For Emily Llewellyn, the beginning of her story is the toughest part to tell.
"I was pretty much abused growing up ... emotionally, physically, mentally."
She escaped the abuse by turning to the streets, running away from her grandmother’s home. Her mother was developmentally disabled, and wasn’t able to care for her.
Llewellyn never knew her dad.
Instead of family, drugs, alcohol and the streets became her support network.
"I started to abuse myself. It's pretty much all I grew up knowing was abuse."
But amid the darkness -- a light, in the form of her daughter, Embrace. The nine-month-old has changed Llewellyn's world entirely.
"She brings a brighter future for me. Makes me really want to work hard to provide for her."
The 34-year old has been sober for a year.
She and Llewellyn are thriving at Ulukekukui, a transitional community in Maili. Llewellyn has empowered herself, getting child care for Embrace through Kamaaina Kids, and is working as a groundskeeper at Kapolei shopping center.
"Eighteen hours a week, at $8.50 an hour. I get maybe like $125 every Friday."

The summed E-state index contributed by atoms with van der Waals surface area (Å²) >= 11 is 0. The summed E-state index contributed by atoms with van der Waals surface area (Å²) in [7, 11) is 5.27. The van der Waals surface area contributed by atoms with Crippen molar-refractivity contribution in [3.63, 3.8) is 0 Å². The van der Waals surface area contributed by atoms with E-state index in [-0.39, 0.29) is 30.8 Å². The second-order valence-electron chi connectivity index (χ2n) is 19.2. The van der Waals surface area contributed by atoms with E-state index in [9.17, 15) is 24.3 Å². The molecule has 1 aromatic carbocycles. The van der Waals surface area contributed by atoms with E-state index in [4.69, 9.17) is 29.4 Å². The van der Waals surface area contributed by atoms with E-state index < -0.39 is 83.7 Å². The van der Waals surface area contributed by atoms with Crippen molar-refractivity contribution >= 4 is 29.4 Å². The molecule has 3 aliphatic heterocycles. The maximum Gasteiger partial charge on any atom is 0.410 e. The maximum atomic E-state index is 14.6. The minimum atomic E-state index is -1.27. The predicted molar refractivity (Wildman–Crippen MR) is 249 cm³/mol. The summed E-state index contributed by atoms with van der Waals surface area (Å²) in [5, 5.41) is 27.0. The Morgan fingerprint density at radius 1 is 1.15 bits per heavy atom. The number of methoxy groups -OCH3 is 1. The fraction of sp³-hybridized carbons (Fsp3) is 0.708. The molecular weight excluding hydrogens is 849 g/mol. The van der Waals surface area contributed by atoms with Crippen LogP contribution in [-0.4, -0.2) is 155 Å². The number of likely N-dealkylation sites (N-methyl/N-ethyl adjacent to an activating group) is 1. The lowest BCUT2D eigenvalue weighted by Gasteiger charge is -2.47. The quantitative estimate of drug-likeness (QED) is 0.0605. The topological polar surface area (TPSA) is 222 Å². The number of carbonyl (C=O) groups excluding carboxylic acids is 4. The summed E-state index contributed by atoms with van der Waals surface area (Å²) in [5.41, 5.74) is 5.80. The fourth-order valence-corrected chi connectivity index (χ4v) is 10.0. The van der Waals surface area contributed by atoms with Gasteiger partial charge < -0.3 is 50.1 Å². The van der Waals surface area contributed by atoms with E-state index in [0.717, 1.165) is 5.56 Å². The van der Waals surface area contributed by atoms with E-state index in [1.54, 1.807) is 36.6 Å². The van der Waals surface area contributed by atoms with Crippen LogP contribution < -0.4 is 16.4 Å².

That income supplements the temporary assistance funds she receives. Still, money is tight.
This holiday season, Llewellyn is taking part in Helping Hands Hawaii’s Adopt-a-Family program.
It matches donors with families like hers, who are struggling to make it. She’s hoping a donor will see how much she’s been able to accomplish and "adopt" her and Embrace.
Llewellyn is asking only for simple things for Embrace like diapers, wipes, books or educational toys. For herself, she's only asking for a gift card of = some sort, because in many ways the second chance her daughter has provided is the best gift possible.
"We make mistakes and we can't go back and take it back. What we can do is live for a better tomorrow, and make better choices."
To find out how to adopt the Llewelyn family, click here.